Etymology
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basis (n.)

1570s, "bottom or foundation" (of something material), from Latin basis "foundation," from Greek basis "a going, a step; a stand, base, that whereon one stands," from bainein "to go, walk, step" (from PIE root *gwa- "to go, come"). The transferred and figurative senses (of immaterial things) are from c. 1600.

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groundwork (n.)

mid-15c., "foundation of a building or wall, solid base on which a structure is built," from ground (n.) + work (n.) in the older sense. Similar formation in Middle Dutch grontwerck, Dutch grondwerk, German grundwerk. Of immaterial things from 1550s.

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veil (v.)

late 14c., from Old French veler, voiller (12c.), from Latin velare "to cover, veil," from velum "a cloth, covering, curtain, veil," literally "a sail" (see veil (n.)). Figurative sense of "to conceal, mask, disguise" (something immaterial) is recorded from 1530s. Related: Veiled; veiling.

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grapple (v.)

1520s, "seize and hold fast," originally in reference to a ship, by means of a grapple, from grapple (n.). Extended sense of "battle, struggle in close contact" (usually with with) is from 1580s of persons, 1630s of immaterial things. Related: Grappled; grappling. Grappling hook is from 1620s.

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gigantic (adj.)

1610s, "pertaining to giants," from Latin gigant- stem of gigas "giant" (see giant) + -ic. Replaced earlier gigantine (c. 1600), gigantical (c. 1600), giantlike (1570s). The Latin adjective was giganteus. Of material or immaterial things, actions, etc., "of extraordinary size or proportions," by 1797.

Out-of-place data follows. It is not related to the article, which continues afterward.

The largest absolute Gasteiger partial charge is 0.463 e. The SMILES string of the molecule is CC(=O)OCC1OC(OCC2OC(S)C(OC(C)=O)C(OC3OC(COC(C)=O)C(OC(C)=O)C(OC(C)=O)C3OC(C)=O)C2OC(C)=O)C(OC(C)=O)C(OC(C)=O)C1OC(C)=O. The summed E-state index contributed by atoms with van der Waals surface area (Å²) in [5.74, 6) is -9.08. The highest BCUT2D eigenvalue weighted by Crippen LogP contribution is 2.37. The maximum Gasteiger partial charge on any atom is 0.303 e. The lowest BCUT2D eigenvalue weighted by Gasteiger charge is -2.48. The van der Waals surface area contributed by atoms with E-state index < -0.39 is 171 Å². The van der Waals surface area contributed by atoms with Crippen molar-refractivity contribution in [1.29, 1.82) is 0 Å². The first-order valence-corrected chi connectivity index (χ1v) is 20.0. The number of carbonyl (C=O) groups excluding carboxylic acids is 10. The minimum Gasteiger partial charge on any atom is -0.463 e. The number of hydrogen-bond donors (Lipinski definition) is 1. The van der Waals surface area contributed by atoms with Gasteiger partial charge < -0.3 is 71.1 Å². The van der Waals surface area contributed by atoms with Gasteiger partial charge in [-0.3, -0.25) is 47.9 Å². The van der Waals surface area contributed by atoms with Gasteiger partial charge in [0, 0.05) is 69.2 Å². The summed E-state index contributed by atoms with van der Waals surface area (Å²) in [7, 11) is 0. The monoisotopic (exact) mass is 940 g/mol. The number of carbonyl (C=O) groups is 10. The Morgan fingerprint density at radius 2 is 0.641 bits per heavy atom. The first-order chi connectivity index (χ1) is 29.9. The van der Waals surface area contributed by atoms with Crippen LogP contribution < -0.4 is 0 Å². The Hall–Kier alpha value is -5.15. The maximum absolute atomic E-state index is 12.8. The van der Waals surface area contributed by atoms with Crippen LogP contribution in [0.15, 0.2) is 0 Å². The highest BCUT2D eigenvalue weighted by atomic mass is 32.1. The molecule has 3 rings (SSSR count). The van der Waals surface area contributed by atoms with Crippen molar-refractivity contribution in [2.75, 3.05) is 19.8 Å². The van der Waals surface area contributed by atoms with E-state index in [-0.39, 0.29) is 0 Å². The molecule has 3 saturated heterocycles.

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extensive (adj.)

"vast, far-reaching;" c. 1600 of immaterial, c. 1700 of material things; from Late Latin extensivus, from extens-, past-participle stem of Latin extendere "to stretch out, spread" (see extend). Earlier in a medical sense, "characterized by swelling" (early 15c.). Related: Extensively; extensiveness.

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incorporeal (adj.)

early 15c., "spiritual, immaterial," with -al (1) and Late Latin incorporeus "without body," from in- "not" (see in- (1)) + adjective from corpus (genitive corporis) "body" (from PIE root *kwrep- "body, form, appearance"). The Old French adjective was incorporel. Glossed in Old English as lichhaemleas (see lich).

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infiltration (n.)

"action or process of infiltrating," in physics, 1796, noun of action from infiltrate. Figurative sense of "a passing into" (anything immaterial) is from 1840; military sense of "stealthy penetration of enemy lines" dates from 1930. The same word had been used earlier in a medical sense of "a knitting together" (early 15c.), from Medieval Latin infiltratio.

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noun (n.)

in grammar, "a name; word that denotes a thing (material or immaterial)," late 14c., from Anglo-French noun "name, noun," from Old French nom, non (Modern French nom), from Latin nomen "name, noun" (from PIE root *no-men- "name"). Old English used name to mean "noun." In old use also including adjectives (as noun adjective). Related: Nounal.

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untouchable (adj.)

1560s, "immaterial," from un- (1) "not" + touchable (see touch (v.)). Meaning "that legally cannot be interfered with" is recorded from 1734. Meaning "too loathsome or defiling to be touched" is recorded from 1873. The noun, in reference to a hereditary low caste of India, is attested from 1909; the term and the restrictions were made illegal in India in 1947.

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